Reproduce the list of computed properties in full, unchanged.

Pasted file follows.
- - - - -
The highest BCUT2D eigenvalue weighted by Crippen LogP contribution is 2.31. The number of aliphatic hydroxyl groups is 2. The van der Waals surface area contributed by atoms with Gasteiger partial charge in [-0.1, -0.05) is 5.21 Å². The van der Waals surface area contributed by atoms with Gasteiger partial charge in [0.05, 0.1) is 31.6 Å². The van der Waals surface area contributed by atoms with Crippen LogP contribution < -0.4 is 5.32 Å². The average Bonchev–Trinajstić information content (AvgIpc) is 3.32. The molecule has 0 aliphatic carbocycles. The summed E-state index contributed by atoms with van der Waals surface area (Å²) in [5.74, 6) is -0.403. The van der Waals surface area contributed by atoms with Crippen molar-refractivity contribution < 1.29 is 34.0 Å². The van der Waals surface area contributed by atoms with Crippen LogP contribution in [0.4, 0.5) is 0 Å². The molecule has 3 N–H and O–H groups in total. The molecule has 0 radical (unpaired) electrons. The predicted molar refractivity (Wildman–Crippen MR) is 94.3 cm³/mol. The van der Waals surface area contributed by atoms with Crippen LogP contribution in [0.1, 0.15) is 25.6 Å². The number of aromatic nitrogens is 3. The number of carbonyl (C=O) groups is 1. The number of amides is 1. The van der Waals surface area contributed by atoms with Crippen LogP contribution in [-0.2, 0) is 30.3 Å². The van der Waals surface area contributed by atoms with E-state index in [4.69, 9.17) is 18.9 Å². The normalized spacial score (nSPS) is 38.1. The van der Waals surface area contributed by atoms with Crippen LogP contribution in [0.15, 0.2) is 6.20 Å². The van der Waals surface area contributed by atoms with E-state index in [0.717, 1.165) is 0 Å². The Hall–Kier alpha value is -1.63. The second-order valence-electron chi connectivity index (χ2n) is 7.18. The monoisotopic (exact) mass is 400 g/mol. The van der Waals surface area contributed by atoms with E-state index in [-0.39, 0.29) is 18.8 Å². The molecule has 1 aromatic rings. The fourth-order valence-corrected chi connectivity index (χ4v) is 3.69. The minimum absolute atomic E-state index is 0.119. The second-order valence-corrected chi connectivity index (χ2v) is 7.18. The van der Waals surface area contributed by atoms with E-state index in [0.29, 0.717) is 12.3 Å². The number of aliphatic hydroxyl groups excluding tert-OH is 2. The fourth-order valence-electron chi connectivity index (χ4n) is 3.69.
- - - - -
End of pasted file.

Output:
The highest BCUT2D eigenvalue weighted by Crippen LogP contribution is 2.31. The number of aliphatic hydroxyl groups is 2. The van der Waals surface area contributed by atoms with Gasteiger partial charge in [-0.1, -0.05) is 5.21 Å². The van der Waals surface area contributed by atoms with Gasteiger partial charge in [0.05, 0.1) is 31.6 Å². The van der Waals surface area contributed by atoms with Crippen LogP contribution < -0.4 is 5.32 Å². The average Bonchev–Trinajstić information content (AvgIpc) is 3.32. The molecule has 0 aliphatic carbocycles. The summed E-state index contributed by atoms with van der Waals surface area (Å²) in [5.74, 6) is -0.403. The van der Waals surface area contributed by atoms with Crippen molar-refractivity contribution < 1.29 is 34.0 Å². The van der Waals surface area contributed by atoms with Crippen LogP contribution in [0.4, 0.5) is 0 Å². The molecule has 3 N–H and O–H groups in total. The molecule has 0 radical (unpaired) electrons. The predicted molar refractivity (Wildman–Crippen MR) is 94.3 cm³/mol. The van der Waals surface area contributed by atoms with Crippen LogP contribution in [0.1, 0.15) is 25.6 Å². The number of aromatic nitrogens is 3. The number of carbonyl (C=O) groups is 1. The number of amides is 1. The van der Waals surface area contributed by atoms with Crippen LogP contribution in [-0.2, 0) is 30.3 Å². The van der Waals surface area contributed by atoms with E-state index in [4.69, 9.17) is 18.9 Å². The normalized spacial score (nSPS) is 38.1. The van der Waals surface area contributed by atoms with Crippen LogP contribution in [0.15, 0.2) is 6.20 Å². The van der Waals surface area contributed by atoms with E-state index in [0.717, 1.165) is 0 Å². The Hall–Kier alpha value is -1.63. The second-order valence-electron chi connectivity index (χ2n) is 7.18. The monoisotopic (exact) mass is 400 g/mol. The van der Waals surface area contributed by atoms with E-state index in [-0.39, 0.29) is 18.8 Å². The molecule has 1 aromatic rings. The fourth-order valence-corrected chi connectivity index (χ4v) is 3.69. The minimum absolute atomic E-state index is 0.119. The second-order valence-corrected chi connectivity index (χ2v) is 7.18. The van der Waals surface area contributed by atoms with E-state index in [0.29, 0.717) is 12.3 Å². The number of aliphatic hydroxyl groups excluding tert-OH is 2. The fourth-order valence-electron chi connectivity index (χ4n) is 3.69.